How To Study Abroad Without Being An Ugly American

Here we are, a new semester, and you could easily stay back in the States on your boring campus, drinking light domestic beer like everyone else. But that would be boring and predictable, and you are cool and different, so you’ve decided to spend a few months abroad. And of all the continents on earth, you picked Europe. Great choice. Very original. (Much like when we Europeans go for a vacation in “America,” but spend all three weeks in New York City.) But are you really prepared for what you’ll find, or have you just been watching Amelie on repeat for the last ten years? That won’t be enough by itself — you need to be well-prepared, beyond just learning where to buy Absinthe. Here, a guide to making the most of your time abroad without being the proverbial Ugly American.

Be prepared to do your PhD in paperwork.

Yay! You have your student visa, your plane tickets and your official city guide. You can finally have all the goodbye parties you want and start wondering who will take you to the airport (maybe you should have waited to break up with that guy). Don’t think settling in your new city will be easy. It will actually start with a great deal of red tape. First of all, most of the Unis have received foreign students for years, but they’ve never actually figured out how to do it. Indeed, you will always be missing at least one paper (yes, even if you’re hot, as there is no way to explain that to a computer). Teachers won’t know if you can attend their class or not (unless you’re hot, which allows you to attend any class), no one will know if you have access to a student card.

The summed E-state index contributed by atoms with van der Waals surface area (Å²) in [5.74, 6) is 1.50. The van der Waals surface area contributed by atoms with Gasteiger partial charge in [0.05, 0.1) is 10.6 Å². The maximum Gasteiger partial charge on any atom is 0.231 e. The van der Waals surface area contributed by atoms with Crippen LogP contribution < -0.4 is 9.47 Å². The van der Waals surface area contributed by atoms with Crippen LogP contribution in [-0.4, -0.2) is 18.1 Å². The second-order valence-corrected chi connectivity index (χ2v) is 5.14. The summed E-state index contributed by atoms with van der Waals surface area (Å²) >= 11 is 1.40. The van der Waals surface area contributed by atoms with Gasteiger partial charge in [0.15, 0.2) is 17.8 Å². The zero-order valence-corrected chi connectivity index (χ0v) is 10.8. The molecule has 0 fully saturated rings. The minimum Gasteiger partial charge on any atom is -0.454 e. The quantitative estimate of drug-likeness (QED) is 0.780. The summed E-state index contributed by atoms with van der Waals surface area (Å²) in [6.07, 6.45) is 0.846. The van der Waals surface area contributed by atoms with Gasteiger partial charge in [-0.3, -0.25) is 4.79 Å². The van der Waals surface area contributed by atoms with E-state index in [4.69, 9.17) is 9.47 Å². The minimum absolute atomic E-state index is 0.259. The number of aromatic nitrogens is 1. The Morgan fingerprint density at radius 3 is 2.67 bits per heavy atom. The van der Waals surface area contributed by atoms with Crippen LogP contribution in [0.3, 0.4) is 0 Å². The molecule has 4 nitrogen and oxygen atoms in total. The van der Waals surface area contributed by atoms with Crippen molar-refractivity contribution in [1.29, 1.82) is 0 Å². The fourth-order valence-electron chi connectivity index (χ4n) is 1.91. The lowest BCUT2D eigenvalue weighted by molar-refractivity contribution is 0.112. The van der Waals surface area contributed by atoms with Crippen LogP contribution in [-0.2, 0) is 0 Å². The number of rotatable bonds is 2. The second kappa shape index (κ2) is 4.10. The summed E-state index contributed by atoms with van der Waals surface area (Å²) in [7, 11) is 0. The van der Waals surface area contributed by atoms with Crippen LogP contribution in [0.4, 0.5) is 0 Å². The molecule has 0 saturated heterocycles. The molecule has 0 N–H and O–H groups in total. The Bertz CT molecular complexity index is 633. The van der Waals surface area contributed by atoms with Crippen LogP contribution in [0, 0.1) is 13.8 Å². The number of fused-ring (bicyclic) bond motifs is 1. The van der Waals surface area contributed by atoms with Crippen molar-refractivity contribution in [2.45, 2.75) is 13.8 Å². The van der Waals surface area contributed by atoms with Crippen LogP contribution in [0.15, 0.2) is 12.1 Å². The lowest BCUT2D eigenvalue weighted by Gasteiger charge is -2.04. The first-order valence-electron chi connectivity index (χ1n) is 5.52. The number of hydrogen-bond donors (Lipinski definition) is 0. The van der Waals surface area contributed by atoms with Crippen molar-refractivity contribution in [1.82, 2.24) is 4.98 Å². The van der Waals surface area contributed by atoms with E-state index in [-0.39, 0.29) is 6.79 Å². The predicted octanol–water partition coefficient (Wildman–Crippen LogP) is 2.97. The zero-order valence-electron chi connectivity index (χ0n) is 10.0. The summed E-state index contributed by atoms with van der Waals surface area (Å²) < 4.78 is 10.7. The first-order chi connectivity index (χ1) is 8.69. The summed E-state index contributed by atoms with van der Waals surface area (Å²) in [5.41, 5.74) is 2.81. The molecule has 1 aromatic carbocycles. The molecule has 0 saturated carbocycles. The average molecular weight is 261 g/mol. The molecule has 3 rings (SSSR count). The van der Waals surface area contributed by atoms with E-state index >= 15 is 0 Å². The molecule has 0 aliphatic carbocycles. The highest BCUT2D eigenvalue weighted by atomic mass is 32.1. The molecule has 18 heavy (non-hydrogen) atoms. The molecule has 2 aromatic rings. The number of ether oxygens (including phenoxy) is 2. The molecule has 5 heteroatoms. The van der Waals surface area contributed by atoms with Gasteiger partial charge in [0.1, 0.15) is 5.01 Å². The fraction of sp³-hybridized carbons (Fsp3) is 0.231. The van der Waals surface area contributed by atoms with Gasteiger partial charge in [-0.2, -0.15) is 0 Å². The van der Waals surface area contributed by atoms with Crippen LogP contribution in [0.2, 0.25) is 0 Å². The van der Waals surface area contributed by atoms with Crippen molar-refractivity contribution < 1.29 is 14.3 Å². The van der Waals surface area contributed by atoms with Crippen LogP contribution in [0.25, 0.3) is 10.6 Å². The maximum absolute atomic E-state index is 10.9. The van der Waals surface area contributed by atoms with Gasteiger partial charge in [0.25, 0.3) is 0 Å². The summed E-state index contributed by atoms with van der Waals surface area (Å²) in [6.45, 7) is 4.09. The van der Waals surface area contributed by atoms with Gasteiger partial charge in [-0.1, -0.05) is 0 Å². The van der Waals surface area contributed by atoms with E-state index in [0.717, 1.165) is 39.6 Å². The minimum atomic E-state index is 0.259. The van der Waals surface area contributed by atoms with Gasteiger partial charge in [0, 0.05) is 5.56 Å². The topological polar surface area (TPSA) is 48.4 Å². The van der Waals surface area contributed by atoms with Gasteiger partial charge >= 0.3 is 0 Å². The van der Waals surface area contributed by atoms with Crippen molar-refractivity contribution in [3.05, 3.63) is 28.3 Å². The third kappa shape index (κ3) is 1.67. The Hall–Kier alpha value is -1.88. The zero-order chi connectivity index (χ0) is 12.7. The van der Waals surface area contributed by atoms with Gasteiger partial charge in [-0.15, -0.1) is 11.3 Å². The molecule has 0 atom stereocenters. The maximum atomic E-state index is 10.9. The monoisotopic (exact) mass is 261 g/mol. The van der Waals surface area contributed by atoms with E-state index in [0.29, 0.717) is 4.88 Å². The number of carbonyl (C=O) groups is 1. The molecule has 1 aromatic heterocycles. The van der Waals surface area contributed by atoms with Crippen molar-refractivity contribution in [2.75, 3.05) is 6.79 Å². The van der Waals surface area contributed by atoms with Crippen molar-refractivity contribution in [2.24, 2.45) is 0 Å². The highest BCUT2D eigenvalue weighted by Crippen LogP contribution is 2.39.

Then, you’ll probably want to live somewhere (I’m assuming, I don’t know you). To achieve it, ask a bank to be guarantor for you, because virtually no owner will rent you their flat with a guarantor abroad, let alone without guarantor. Plus, it will save you the trouble of bringing 2 years of pay stubs to prove that you LEGALLY earn three times the rent. Yes, prostitution is illegal. Yes, so is drug dealing. Once you have found your flat, the next step will be asking for housing allowance which will make any red tape adventure look ridiculously easy. I would love to tell you all about it, but the pain is still too fresh for me to go into details. And I’ve been renting flats in Europe for the last 5 years. Just remember that if you show up with just a naive look on your face and two words in the native language, you’ll probably spend half the semester helpless and laughed at by locals.

Nothing good happens before 9 AM.